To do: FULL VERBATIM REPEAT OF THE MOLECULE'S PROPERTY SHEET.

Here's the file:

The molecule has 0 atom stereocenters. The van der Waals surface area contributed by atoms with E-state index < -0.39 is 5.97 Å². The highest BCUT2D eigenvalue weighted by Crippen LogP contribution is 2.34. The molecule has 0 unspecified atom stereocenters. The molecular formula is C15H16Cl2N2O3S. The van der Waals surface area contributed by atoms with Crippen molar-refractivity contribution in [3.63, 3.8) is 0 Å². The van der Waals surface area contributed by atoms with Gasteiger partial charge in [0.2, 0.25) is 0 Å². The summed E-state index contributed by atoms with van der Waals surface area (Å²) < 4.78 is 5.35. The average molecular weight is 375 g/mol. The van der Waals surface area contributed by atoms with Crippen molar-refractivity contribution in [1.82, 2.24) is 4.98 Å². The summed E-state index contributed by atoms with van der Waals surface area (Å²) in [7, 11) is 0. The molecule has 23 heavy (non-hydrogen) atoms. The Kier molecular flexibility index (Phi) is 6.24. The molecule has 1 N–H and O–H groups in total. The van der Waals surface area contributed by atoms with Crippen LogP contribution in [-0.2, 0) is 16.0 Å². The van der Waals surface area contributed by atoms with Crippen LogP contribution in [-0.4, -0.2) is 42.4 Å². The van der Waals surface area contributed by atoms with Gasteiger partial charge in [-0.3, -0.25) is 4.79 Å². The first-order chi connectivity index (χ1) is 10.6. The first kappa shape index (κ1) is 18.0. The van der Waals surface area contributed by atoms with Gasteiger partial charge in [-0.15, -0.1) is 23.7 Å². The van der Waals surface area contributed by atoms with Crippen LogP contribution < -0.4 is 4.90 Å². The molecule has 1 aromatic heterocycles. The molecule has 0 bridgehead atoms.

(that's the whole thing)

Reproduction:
The molecule has 0 atom stereocenters. The van der Waals surface area contributed by atoms with E-state index < -0.39 is 5.97 Å². The highest BCUT2D eigenvalue weighted by Crippen LogP contribution is 2.34. The molecule has 0 unspecified atom stereocenters. The molecular formula is C15H16Cl2N2O3S. The van der Waals surface area contributed by atoms with Crippen molar-refractivity contribution in [3.63, 3.8) is 0 Å². The van der Waals surface area contributed by atoms with Gasteiger partial charge in [0.2, 0.25) is 0 Å². The summed E-state index contributed by atoms with van der Waals surface area (Å²) < 4.78 is 5.35. The average molecular weight is 375 g/mol. The van der Waals surface area contributed by atoms with Crippen molar-refractivity contribution in [1.82, 2.24) is 4.98 Å². The summed E-state index contributed by atoms with van der Waals surface area (Å²) in [7, 11) is 0. The molecule has 23 heavy (non-hydrogen) atoms. The Kier molecular flexibility index (Phi) is 6.24. The molecule has 1 N–H and O–H groups in total. The van der Waals surface area contributed by atoms with Crippen LogP contribution in [-0.2, 0) is 16.0 Å². The van der Waals surface area contributed by atoms with Crippen LogP contribution in [-0.4, -0.2) is 42.4 Å². The van der Waals surface area contributed by atoms with Gasteiger partial charge in [-0.3, -0.25) is 4.79 Å². The first-order chi connectivity index (χ1) is 10.6. The first kappa shape index (κ1) is 18.0. The van der Waals surface area contributed by atoms with Gasteiger partial charge in [-0.15, -0.1) is 23.7 Å². The van der Waals surface area contributed by atoms with Crippen LogP contribution < -0.4 is 4.90 Å². The molecule has 1 aromatic heterocycles. The molecule has 0 bridgehead atoms.